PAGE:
Democrats hope greed yields votes

July 08, 2002|By Jules Witcover

WASHINGTON - As more and more corporate giants are caught with their hands in the cookie jar, from Enron to WorldCom and who knows who next, Democratic strategists hope corporate greed will be a winning issue for them in this fall's pivotal congressional elections.

The Republican Party has never shaken its image as the party of big business. This image is in particular vogue in the current administration, with both President Bush and Vice President Dick Cheney having roots in corporate America through their years in the oil and energy business in Texas.

From first kissing off the Enron case as a corporate scandal to be dealt with in the corporate world, the president has been obliged to address the developing epidemic of corporate greed directly. He is expected to do so tomorrow in a speech on Wall Street calling for tighter reporting standards.

Early Democratic attempts to tie Mr. Bush to the Enron fiasco through his friendship with CEO Kenneth Lay were brushed aside by the White House. More recently, when a Securities and Exchange Commission memo came to light reporting that Mr. Bush very tardily filed reports regarding his own corporate deals when he was a business executive, he disdainfully waved off questions about it. "Everything I do is fully disclosed, it's been fully vetted," he said. "Any other questions?"

The SEC memo grew out of an agency investigation of, among other things, Mr. Bush's sale in 1990, before he was governor of Texas, of 212,140 shares in Harken Energy Corp., a Texas gas and oil exploration enterprise, for $848,560. The sale took place only two months before the firm announced it had lost $23.2 million in the previous quarter, causing Harken stock to drop more than 20 percent.

The SEC later looked into the sale, which Mr. Bush did not report until eight months later, to determine whether he had engaged in insider trading. Eventually, the commission dropped the inquiry without charging him but also added that the decision "must in no way be construed that [Mr. Bush] has been exonerated."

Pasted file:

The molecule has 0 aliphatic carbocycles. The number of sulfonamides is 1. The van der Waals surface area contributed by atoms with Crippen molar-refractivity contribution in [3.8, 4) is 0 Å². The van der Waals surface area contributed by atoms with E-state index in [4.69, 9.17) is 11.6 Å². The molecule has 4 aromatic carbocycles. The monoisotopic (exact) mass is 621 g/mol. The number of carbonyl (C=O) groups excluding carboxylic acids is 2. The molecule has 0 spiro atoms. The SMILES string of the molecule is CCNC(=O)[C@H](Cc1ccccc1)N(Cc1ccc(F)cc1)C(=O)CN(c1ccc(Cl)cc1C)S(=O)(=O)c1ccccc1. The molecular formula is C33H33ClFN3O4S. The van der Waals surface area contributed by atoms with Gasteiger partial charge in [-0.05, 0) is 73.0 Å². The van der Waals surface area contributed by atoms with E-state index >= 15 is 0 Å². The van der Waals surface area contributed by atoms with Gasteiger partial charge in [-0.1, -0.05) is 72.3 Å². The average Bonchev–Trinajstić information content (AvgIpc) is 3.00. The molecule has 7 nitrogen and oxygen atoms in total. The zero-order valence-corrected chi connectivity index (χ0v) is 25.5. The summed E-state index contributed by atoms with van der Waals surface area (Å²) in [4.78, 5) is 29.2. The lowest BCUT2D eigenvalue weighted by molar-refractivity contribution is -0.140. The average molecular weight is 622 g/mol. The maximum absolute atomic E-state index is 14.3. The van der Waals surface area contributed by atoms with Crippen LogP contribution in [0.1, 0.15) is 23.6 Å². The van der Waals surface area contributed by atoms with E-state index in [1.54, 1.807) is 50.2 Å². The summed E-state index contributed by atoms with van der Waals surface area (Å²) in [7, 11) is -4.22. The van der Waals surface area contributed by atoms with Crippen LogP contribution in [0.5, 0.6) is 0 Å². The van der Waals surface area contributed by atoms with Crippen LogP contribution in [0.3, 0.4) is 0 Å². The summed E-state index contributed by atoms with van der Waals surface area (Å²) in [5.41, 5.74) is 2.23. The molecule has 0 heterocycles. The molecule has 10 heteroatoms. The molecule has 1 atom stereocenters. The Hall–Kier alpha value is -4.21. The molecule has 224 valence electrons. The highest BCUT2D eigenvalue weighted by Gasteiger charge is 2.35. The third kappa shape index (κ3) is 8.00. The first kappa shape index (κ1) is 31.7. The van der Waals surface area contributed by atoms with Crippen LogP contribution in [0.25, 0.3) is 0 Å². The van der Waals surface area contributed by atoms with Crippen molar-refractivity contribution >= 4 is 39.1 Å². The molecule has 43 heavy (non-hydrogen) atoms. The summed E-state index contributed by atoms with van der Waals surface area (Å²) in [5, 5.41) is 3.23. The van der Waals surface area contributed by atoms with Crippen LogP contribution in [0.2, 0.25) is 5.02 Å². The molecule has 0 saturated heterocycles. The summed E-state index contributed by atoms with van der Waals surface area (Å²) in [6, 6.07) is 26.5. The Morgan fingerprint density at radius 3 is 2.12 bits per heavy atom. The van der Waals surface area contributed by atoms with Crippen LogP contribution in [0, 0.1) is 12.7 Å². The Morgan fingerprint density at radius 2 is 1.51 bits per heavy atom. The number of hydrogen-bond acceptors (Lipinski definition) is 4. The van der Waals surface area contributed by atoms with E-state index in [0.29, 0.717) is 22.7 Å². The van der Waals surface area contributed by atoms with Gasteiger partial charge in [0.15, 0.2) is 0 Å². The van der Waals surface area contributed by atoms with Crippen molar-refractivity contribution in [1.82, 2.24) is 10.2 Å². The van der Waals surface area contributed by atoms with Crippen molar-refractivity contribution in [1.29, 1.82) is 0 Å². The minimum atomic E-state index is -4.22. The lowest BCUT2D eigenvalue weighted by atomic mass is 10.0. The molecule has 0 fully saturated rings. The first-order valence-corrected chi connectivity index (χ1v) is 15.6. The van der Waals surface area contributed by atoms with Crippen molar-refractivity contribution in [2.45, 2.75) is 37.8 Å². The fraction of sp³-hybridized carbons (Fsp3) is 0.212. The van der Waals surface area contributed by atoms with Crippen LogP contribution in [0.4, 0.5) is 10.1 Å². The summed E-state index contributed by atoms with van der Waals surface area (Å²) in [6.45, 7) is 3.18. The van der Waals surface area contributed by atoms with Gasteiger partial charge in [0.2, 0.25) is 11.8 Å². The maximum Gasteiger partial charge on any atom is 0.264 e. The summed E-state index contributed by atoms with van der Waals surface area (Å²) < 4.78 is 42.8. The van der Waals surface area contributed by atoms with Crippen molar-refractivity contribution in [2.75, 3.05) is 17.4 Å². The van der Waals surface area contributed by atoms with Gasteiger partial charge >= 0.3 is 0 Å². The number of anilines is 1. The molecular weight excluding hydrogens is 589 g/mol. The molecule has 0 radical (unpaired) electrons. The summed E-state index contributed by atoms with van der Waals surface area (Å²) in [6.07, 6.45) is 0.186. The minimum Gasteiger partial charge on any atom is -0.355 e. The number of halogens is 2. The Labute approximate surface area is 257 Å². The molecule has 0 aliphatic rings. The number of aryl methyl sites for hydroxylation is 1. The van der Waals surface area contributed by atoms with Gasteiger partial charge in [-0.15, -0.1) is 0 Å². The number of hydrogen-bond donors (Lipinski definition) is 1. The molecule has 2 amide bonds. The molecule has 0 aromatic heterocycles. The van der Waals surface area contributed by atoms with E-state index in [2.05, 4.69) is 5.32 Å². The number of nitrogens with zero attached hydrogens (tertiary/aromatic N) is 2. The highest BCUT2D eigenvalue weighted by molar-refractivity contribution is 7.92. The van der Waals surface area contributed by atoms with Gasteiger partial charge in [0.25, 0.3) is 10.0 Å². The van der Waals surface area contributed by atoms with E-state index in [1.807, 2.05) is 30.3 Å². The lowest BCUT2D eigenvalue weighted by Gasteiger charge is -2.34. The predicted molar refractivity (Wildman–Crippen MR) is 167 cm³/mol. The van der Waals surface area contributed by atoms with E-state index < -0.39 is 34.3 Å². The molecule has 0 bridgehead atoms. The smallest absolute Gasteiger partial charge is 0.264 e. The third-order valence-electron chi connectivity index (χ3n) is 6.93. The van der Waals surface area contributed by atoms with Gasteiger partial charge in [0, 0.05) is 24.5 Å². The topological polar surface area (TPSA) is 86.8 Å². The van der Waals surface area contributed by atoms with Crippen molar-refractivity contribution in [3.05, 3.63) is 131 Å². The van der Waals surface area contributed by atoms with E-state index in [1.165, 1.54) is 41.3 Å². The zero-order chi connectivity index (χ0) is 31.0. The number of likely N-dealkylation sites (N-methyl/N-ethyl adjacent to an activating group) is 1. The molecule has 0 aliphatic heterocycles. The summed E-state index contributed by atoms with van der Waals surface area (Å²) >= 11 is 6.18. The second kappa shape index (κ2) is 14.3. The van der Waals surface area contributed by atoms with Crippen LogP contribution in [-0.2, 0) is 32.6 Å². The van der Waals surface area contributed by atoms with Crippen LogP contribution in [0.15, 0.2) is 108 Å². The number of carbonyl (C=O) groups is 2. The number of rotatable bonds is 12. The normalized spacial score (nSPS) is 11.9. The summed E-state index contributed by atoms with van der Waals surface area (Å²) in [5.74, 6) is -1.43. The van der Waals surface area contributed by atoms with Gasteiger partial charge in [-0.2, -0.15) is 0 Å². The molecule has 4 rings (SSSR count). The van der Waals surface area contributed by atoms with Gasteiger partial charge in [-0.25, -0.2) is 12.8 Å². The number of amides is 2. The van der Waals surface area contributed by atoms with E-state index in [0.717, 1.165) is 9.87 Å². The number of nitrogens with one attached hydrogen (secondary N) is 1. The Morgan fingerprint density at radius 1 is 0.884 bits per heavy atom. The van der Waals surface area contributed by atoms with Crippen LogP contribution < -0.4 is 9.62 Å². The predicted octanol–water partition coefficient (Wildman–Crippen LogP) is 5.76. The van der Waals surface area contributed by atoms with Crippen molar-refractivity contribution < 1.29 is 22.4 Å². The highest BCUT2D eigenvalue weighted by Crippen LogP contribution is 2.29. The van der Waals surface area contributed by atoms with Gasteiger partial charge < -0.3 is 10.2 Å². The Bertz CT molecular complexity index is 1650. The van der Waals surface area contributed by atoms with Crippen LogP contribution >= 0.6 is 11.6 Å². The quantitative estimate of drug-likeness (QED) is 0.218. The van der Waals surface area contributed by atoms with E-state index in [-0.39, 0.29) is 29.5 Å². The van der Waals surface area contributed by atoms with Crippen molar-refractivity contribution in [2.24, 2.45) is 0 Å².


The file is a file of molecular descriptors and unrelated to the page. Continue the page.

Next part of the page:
Charles Lewis, head of the nonpartisan watchdog Center for Public Integrity, says that in light of this record, when the president expresses shock at what's going on now in the corporate world, "it has a slightly hollow ring to it."

But Mr. Lewis also says the Democrats may have a hard time making an issue of corporate corruption against GOP congressional candidates in November. "Class warfare," pitting the plight of the poor against the shenanigans of the rich, "doesn't resonate anymore with the larger electorate," he says.

He acknowledges that one reason for this attitude may be that so many Americans now invest in the stock market, and "the 100 million who are poor don't vote." At the same time, Mr. Lewis says, the country is witnessing "the deepest distress [toward the business community] I've seen since the '30s, or at least since the '60s and '70s. I don't remember so many CEOs resigning or being indicted as today."

"People are afraid to invest," Mr. Lewis says, "and the Democrats may get traction from Bush not reacting strongly enough. An off-year election is a chance to send a message."

It's not surprising, therefore, that Democratic National Chairman Terry McAuliffe has jumped in, saying Mr. Bush and Mr. Cheney "like to preach CEO responsibility, but when it comes to their own records, their motto is, `The buck stops over there.'"

Mr. Lewis recalls polls earlier this year in which two-thirds of voters surveyed questioned whether the president had been truthful about his relations with Enron, whose executives were heavily involved in administration deliberations shaping its energy policies. "But voters compartmentalized that view and it didn't affect his overall popularity," Mr. Lewis says.

With the president now riding high in the polls as a result of his leadership in the war on terrorism, and calling for election of a Republican Congress to help him wage it, corporate corruption may not be the silver bullet in November that Mr. McAuliffe and the Democrats are looking for.

Jules Witcover writes from The Sun's Washington bureau. His column appears Mondays, Wednesdays and Fridays.

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